Integrating Sciences: The Intersect of the Social and Biophysical in Natural Resource Science

By:
Ms Christina Dwyer,
Prof. Helen Ross
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Contemporary natural resource management is inherently complex and influenced by the changing nature of government, community partnerships and diverse agendas. Consequently, research to support natural resource management is most effective when integrative and adaptive. Within this context, this paper describes a study undertaken in the Natural Resource Sciences Program of the Department of Natural Resources and Mines, Queensland, Australia, to develop a framework for enhancing integrative research in their predominantly biophysically based science.

The methodology utilised to develop a collective view of ‘integrating sciences’ and to identify five different dimensions of integration for improving the way they do their science business is articulated. The dimensions of this framework are described. These are (1) the integration of scientific (biophysical, social and economic) outputs into policy and decision making, (2) supporting community needs with science, (3) further research on the principles and practice of integration and development of research approaches, (4) communication, and (5) the integration of local with scientific knowledge.

The study’s findings, including significant barriers and opportunities for integration within the organisation, highlight the social nature of enhancing integrative science approaches. A further exploration of the five dimensions focuses on the contribution and role of the social sciences and social processes underpinning this integration framework.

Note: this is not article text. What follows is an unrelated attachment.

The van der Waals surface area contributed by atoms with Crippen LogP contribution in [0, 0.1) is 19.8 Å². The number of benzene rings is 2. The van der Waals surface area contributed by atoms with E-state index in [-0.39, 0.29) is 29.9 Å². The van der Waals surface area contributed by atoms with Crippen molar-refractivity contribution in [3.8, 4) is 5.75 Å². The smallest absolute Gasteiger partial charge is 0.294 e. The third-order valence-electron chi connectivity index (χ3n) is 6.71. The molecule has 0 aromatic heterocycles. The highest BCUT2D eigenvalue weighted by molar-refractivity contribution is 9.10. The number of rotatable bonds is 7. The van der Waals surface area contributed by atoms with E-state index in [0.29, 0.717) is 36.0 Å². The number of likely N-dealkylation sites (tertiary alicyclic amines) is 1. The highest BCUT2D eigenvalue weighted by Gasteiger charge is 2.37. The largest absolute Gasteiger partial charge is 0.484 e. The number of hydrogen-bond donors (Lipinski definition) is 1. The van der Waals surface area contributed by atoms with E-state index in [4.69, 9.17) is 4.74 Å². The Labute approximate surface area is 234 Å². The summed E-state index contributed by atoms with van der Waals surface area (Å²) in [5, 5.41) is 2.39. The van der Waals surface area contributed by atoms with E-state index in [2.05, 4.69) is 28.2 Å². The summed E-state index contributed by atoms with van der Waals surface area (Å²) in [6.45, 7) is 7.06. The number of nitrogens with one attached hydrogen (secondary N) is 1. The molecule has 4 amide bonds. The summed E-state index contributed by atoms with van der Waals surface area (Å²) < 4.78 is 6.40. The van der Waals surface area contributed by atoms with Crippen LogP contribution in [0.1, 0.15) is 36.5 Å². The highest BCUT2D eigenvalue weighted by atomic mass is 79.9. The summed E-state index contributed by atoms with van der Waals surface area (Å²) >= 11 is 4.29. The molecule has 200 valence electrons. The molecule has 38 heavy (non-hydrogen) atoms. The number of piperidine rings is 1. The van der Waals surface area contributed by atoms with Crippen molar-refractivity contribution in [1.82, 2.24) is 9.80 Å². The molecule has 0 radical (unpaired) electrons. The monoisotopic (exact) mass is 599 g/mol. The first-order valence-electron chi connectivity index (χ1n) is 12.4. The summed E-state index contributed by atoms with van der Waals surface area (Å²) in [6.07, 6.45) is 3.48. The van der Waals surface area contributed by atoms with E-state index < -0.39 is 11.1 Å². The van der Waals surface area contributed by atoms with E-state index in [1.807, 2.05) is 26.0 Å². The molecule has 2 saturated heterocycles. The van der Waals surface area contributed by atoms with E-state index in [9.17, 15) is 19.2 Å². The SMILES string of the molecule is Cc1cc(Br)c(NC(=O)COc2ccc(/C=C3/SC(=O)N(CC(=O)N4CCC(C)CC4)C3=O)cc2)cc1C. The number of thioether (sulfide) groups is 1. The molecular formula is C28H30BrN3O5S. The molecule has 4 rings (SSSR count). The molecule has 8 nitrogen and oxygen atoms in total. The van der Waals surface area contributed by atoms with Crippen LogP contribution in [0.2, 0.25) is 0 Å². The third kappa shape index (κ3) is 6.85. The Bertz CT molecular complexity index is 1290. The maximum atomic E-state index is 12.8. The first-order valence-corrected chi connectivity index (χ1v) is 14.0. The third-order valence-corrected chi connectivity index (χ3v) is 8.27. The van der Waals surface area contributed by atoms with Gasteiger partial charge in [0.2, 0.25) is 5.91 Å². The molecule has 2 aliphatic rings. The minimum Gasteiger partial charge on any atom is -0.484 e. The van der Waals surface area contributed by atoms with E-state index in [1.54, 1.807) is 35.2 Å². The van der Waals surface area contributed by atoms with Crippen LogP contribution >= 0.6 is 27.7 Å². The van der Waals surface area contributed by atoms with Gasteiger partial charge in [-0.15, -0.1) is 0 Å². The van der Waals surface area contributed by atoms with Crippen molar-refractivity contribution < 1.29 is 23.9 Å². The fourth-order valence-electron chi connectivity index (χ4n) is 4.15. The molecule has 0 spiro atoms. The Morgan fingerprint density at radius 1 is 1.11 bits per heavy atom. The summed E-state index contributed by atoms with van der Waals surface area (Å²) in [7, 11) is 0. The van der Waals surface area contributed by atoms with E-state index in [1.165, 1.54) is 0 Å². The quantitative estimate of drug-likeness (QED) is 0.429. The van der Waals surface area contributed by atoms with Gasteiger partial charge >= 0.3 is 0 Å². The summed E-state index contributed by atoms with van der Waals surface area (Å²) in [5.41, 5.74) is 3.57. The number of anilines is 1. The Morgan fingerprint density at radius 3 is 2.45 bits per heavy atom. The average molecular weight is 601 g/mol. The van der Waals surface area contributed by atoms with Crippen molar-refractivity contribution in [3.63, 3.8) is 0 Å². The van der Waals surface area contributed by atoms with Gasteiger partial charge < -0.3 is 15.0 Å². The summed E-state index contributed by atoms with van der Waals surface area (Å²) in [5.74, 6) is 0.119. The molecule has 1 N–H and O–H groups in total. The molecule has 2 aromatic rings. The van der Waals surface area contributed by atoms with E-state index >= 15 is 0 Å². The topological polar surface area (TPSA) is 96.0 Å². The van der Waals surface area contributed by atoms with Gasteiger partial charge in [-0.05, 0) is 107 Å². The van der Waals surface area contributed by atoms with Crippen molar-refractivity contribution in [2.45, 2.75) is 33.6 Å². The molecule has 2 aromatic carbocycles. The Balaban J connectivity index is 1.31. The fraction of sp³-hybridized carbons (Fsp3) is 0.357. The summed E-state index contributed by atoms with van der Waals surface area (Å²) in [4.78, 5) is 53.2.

Keywords: Integration, Natural Resource Management, Natural Resource Science, Social Science
Stream: Natural, Environmental and Health Sciences
Presentation Type: Virtual Presentation in English
Paper: Integrating Sciences for Australian Natural Resource Management


Ms Christina Dwyer

Principal Natural Resource Officer, Natural Resource Sciences, Department of Natural Resources and Mines
Brisbane, Queensland, Australia

Christina Dwyer is a Principal Natural Resource Officer in the Natural Resource Sciences Program, Department of Natural Resources and Mines, Queensland, Australia.

She has interdisciplinary interests and background in geography, science and environmental education. Her fields include community participation in natural resource management, particularly through community monitoring of waterways and development of integration frameworks and approaches for enhancing natural resource science.

Prof. Helen Ross

Professor of Rural Community Development, School of Natural and Rural Systems Management, The University of Queensland
Gatton Campus, Queensland, Australia

Helen Ross is Professor of Rural Community Development in the School of Natural and Rural Systems Management, the University of Queensland, Gatton, Australia.

She is an interdisciplinary social scientist (environmental psychologist and anthropologist) specialising in social aspects of sustainable development and environmental management. Her fields include community participation in natural resource management, collaborative planning and management processes involving communities and agencies, social impact assessment and approaches to integration.

Ref: I06P0165